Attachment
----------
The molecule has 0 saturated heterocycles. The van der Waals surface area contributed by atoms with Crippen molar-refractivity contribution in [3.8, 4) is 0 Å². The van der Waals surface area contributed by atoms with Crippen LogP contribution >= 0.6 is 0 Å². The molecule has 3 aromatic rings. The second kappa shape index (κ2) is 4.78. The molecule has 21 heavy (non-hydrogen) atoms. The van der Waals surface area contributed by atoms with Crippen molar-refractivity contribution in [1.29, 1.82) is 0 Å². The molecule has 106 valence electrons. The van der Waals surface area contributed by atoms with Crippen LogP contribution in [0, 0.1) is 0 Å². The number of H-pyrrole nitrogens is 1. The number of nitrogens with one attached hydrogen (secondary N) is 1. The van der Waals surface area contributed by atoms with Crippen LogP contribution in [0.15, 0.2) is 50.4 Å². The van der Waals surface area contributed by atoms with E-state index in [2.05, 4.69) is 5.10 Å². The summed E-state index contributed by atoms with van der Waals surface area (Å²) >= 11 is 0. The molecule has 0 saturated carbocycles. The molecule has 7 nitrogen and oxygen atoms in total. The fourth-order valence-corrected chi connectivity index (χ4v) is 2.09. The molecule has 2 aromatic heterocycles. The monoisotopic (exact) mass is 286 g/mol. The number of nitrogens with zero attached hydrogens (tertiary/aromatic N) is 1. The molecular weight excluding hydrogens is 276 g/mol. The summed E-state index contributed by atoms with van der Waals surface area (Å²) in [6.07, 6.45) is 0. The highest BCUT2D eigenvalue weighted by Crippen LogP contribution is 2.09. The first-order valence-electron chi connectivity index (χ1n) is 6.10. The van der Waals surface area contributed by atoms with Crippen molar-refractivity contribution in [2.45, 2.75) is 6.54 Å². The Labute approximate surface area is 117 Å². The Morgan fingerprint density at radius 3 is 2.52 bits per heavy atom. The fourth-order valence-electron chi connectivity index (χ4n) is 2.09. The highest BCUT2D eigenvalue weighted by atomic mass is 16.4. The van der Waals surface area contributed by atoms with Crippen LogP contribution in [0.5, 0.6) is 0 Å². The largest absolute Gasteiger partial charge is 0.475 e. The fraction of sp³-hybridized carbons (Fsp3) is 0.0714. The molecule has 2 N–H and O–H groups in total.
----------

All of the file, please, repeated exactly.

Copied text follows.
The molecule has 0 saturated heterocycles. The van der Waals surface area contributed by atoms with Crippen molar-refractivity contribution in [3.8, 4) is 0 Å². The van der Waals surface area contributed by atoms with Crippen LogP contribution >= 0.6 is 0 Å². The molecule has 3 aromatic rings. The second kappa shape index (κ2) is 4.78. The molecule has 21 heavy (non-hydrogen) atoms. The van der Waals surface area contributed by atoms with Crippen molar-refractivity contribution in [1.29, 1.82) is 0 Å². The molecule has 106 valence electrons. The van der Waals surface area contributed by atoms with Crippen LogP contribution in [0, 0.1) is 0 Å². The number of H-pyrrole nitrogens is 1. The number of nitrogens with one attached hydrogen (secondary N) is 1. The van der Waals surface area contributed by atoms with Crippen LogP contribution in [0.15, 0.2) is 50.4 Å². The van der Waals surface area contributed by atoms with E-state index in [2.05, 4.69) is 5.10 Å². The summed E-state index contributed by atoms with van der Waals surface area (Å²) >= 11 is 0. The molecule has 0 saturated carbocycles. The molecule has 7 nitrogen and oxygen atoms in total. The fourth-order valence-corrected chi connectivity index (χ4v) is 2.09. The molecule has 2 aromatic heterocycles. The monoisotopic (exact) mass is 286 g/mol. The number of nitrogens with zero attached hydrogens (tertiary/aromatic N) is 1. The molecular weight excluding hydrogens is 276 g/mol. The summed E-state index contributed by atoms with van der Waals surface area (Å²) in [6.07, 6.45) is 0. The highest BCUT2D eigenvalue weighted by Crippen LogP contribution is 2.09. The first-order valence-electron chi connectivity index (χ1n) is 6.10. The van der Waals surface area contributed by atoms with Crippen molar-refractivity contribution in [2.45, 2.75) is 6.54 Å². The Labute approximate surface area is 117 Å². The Morgan fingerprint density at radius 3 is 2.52 bits per heavy atom. The fourth-order valence-electron chi connectivity index (χ4n) is 2.09. The highest BCUT2D eigenvalue weighted by atomic mass is 16.4. The van der Waals surface area contributed by atoms with Crippen LogP contribution in [0.5, 0.6) is 0 Å². The largest absolute Gasteiger partial charge is 0.475 e. The fraction of sp³-hybridized carbons (Fsp3) is 0.0714. The molecule has 2 N–H and O–H groups in total.